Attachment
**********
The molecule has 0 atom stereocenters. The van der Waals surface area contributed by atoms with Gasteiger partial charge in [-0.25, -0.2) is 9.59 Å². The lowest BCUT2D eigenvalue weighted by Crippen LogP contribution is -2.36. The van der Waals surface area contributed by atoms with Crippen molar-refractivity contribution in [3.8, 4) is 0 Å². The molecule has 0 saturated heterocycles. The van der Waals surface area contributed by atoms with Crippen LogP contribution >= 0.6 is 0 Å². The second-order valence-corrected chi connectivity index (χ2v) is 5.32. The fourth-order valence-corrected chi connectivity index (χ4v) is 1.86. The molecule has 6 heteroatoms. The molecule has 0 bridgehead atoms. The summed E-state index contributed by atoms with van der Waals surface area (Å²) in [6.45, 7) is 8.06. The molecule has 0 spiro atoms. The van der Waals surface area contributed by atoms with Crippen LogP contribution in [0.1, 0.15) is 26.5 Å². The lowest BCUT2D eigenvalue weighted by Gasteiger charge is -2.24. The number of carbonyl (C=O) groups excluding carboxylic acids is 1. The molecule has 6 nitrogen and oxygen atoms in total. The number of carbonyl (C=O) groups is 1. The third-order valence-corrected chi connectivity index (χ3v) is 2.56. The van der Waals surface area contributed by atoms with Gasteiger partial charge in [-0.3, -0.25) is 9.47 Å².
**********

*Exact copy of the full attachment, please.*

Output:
The molecule has 0 atom stereocenters. The van der Waals surface area contributed by atoms with Gasteiger partial charge in [-0.25, -0.2) is 9.59 Å². The lowest BCUT2D eigenvalue weighted by Crippen LogP contribution is -2.36. The van der Waals surface area contributed by atoms with Crippen molar-refractivity contribution in [3.8, 4) is 0 Å². The molecule has 0 saturated heterocycles. The van der Waals surface area contributed by atoms with Crippen LogP contribution >= 0.6 is 0 Å². The second-order valence-corrected chi connectivity index (χ2v) is 5.32. The fourth-order valence-corrected chi connectivity index (χ4v) is 1.86. The molecule has 6 heteroatoms. The molecule has 0 bridgehead atoms. The summed E-state index contributed by atoms with van der Waals surface area (Å²) in [6.45, 7) is 8.06. The molecule has 0 spiro atoms. The van der Waals surface area contributed by atoms with Crippen LogP contribution in [0.1, 0.15) is 26.5 Å². The lowest BCUT2D eigenvalue weighted by Gasteiger charge is -2.24. The number of carbonyl (C=O) groups excluding carboxylic acids is 1. The molecule has 6 nitrogen and oxygen atoms in total. The number of carbonyl (C=O) groups is 1. The third-order valence-corrected chi connectivity index (χ3v) is 2.56. The van der Waals surface area contributed by atoms with Gasteiger partial charge in [-0.3, -0.25) is 9.47 Å².